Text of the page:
Vance, T., J. Roberts, A. Moy, M. Curran, C. Tozer, A. Gallant, N. Abram, T. van Ommen, D. Young, C. Grima, D. Blankenship and M. Siegert, 2016: Optimal site selection for a high resolution ice core record in East Antarctica. Climate of the Past, 12, 595-610, http://www.clim-past.net/12/595/2016/doi:10.5194/cp-12-595-2016. (access here)
Batehup, R., S. McGregor and A. J. E. Gallant 2015: The influence of non-stationary teleconnections on palaeoclimate reconstructions of ENSO variance using a pseudoproxy framework. Climate of the Past, 11, 1733-1749, http://www.clim-past.net/11/1733/2015/doi:10.5194/cp-11-1733-2015. (access here)
van Rensch, P., A. J. E. Gallant, W. Cai and N. Nicholls 2015: Evidence of local sea surface temperatures overriding the southeast Australian rainfall response to the 1997-1998 El Niño. Geophysical Research Letters, doi:10.1002/2015GL066319.
Ding, Q., J. M. Wallace, D. S. Battisti, E. J. Steig, A. J. E. Gallant, H. J. Kim and L. Geng, 2014: Tropical forcing of the recent rapid Arctic warming in northeastern Canada and Greenland. Nature, 509, 209-212, doi:10.1038/nature13260. (access here)
Gallant, A. J. E., D. J. Karoly and K. L. Gleason, 2014: Consistent trends in a modified climate extremes index in the U.S.A, Europe and Australia. Journal of Climate, 27, 1379-1394, doi: 10.1175/JCLI-D-12-00783.1. (access here)
Gallant, A. J. E., S. J. Phipps, D. J. Karoly, B. Mullan and A. Lorrey, 2013: Non-stationary Australasian teleconnections and implications for paleoclimate reconstructions. Journal of Climate, 26, 8827-8849, doi:10.1175/JCLI-D-12-00338.1. (access here)
Gallant, A. J. E., M. Reeder, J. Risbey and K. Hennessy, 2013: Seasonal-scale droughts in Australia, 1911–2009. International Journal of Climatology, 33, 1658-1672, doi: 10.1002/joc.3540. (access here)
Phipps, S. J., H. McGregor, J. Gergis, A. J. E. Gallant, R. Neukom, S. Stevenson, D. Ackerley, , J. Brown, M. Fisher and T. van Ommen, 2013: Paleoclimate data-model comparison and the role of climate forcings over the past 1500 years. Journal of Climate, 26, 6915-6936, doi: 10.1175/JCLI-D-12-001808.1. (access here)
Steig, E. J., Q. Ding, J. W. C. White, M. Kuttel, S. B. Rupper, T. A. Neumann, P. Neff, A. J. E. Gallant, P. A. Mayewski, K. C. Taylor, G. Hoffman, D. A. Dixon, S. W. Schoenemann, B. Markle, T. J. Fudge, D. P. Schneider, A. J. Schauer, R. P. Teel, B. H. Vaughn, L. Burgener, J. Williams, E. Korotkikh, 2013: Significance of recent climate and ice sheet changes in West Antarctica, Nature Geoscience, 6, 372-375, doi:10.1038/ngeo1778. (access here)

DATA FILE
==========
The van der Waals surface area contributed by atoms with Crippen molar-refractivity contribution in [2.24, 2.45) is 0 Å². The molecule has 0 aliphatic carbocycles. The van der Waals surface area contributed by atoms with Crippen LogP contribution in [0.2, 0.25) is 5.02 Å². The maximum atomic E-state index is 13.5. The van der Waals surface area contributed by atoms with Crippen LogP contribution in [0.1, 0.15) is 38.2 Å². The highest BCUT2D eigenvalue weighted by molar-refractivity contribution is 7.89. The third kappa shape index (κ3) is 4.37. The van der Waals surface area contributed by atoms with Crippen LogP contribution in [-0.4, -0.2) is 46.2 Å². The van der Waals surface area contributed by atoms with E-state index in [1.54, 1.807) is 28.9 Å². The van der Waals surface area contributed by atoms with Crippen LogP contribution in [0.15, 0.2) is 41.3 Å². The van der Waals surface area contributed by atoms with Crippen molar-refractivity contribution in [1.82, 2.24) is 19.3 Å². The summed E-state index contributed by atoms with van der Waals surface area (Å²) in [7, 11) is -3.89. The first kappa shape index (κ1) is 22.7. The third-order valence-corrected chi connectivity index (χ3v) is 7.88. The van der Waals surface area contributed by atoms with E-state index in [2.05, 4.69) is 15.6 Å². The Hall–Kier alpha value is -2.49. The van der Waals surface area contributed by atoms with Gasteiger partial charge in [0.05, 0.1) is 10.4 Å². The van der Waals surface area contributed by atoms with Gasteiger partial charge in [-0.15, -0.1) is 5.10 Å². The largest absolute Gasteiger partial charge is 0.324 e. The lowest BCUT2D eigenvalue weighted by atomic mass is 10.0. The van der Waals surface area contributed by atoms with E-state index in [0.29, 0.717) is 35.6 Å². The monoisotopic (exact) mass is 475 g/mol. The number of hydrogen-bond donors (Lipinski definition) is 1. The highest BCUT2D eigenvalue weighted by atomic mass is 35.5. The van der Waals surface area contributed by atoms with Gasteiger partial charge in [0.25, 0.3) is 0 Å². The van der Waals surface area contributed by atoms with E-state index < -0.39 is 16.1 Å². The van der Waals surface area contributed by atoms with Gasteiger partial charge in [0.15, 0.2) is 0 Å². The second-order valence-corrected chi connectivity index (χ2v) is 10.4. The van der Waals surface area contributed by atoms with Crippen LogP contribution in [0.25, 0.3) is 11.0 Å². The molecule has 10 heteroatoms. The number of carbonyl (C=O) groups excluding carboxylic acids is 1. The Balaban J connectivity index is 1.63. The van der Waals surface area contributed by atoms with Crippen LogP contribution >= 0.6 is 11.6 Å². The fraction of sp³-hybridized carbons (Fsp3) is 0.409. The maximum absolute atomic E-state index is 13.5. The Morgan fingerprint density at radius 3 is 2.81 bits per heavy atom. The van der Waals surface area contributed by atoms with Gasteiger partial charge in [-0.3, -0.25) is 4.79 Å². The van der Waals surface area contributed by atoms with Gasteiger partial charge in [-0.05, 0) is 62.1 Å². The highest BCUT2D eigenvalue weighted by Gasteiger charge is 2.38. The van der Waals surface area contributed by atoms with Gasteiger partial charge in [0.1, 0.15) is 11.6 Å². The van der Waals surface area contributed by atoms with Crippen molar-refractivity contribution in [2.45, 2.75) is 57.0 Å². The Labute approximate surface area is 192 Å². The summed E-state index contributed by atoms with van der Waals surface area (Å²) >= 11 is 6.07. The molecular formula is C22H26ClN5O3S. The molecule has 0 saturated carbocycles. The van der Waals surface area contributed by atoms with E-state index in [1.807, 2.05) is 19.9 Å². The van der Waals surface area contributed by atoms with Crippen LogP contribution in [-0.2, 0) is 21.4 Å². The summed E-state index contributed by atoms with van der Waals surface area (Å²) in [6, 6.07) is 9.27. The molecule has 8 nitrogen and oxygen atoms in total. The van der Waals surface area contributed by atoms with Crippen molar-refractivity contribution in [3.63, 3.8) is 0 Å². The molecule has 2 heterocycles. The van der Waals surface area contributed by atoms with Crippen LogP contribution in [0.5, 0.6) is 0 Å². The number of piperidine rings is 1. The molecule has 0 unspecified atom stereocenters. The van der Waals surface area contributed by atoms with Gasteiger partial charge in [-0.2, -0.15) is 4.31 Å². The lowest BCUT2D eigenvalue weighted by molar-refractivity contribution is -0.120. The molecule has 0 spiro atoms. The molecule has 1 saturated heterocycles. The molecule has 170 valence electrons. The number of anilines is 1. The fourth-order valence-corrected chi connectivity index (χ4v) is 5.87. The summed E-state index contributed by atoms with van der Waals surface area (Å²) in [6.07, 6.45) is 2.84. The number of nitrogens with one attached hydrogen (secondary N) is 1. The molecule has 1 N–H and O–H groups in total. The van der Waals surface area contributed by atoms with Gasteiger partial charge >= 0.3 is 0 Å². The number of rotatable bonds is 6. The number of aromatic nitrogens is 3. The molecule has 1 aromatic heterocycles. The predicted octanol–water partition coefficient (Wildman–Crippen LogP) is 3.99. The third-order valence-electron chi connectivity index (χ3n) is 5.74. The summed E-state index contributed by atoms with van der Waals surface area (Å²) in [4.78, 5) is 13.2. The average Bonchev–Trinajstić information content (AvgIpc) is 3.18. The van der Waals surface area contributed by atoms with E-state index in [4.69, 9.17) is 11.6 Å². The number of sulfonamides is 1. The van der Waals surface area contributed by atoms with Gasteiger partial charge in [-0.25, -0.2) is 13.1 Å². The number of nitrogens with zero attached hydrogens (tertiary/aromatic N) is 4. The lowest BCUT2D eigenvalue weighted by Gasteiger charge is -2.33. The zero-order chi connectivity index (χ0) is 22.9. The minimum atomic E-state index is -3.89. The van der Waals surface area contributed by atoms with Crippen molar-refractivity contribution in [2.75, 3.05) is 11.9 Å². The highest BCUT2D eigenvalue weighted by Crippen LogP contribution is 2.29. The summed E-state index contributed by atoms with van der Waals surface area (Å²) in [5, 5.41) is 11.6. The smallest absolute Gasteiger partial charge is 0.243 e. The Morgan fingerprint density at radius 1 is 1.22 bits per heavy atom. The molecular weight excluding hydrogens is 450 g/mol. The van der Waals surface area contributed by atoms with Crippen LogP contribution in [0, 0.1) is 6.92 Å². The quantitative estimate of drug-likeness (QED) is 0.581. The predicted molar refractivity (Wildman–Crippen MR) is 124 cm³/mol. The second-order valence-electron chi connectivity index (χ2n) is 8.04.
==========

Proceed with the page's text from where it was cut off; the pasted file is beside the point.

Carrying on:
Gergis, J., A. J. E. Gallant, K. Braganza, D. J. Karoly, R. D’Arrigo, K. Allen, L. Cullen, P. Grierson, and I. Goodwin, 2012: On the long-term context of the 1997–2009 ‘Big Dry’ in south-eastern Australia: insights from a 206-year multi-proxy rainfall reconstruction. Climatic Change, 111, 923-944, doi: 10.1007/s10584-011-0263-x. (access here)
Gallant, A. J. E., A. Kiem, D. Verdon-Kidd, R. Stone and D. J. Karoly, 2012: Understanding climate processes in the Murray-Darling Basin: utility and limitations for natural resources management. Hydrology and Earth Systems Science Discussions, 8, 1-46, doi:10.5194/hess-16-2049-2012. (access here)
Gallant, A. J. E. and J. L. Gergis, 2011: An experimental streamflow reconstruction for the River Murray, Australia, 1783–1988. Water Resources Research, 47, W00G04, doi:10.1029/2010WR009832. (access here)
Gallant, A. J. E. and D. J. Karoly, 2010: A combined Climate Extremes Index for the Australian region. Journal of Climate, 23, 6153-6165, doi: 10.1175/2010JCLI3791.1. (access here)
Gallant, A. J. E., and D. J. Karoly, 2009: The atypical influence of the 2007 La Niña on rainfall and temperature in southeastern Australia. Geophysical Research Letters, 36, L14707, doi:10.1029/2009GL039026. (access here)
Gallant, A. J. E., K. J. Hennessy, and J. S. Risbey, 2007: Trends in rainfall indices for six Australian regions: 1910-2005. Australian Meteorological Magazine, 56, 223-239. (access here)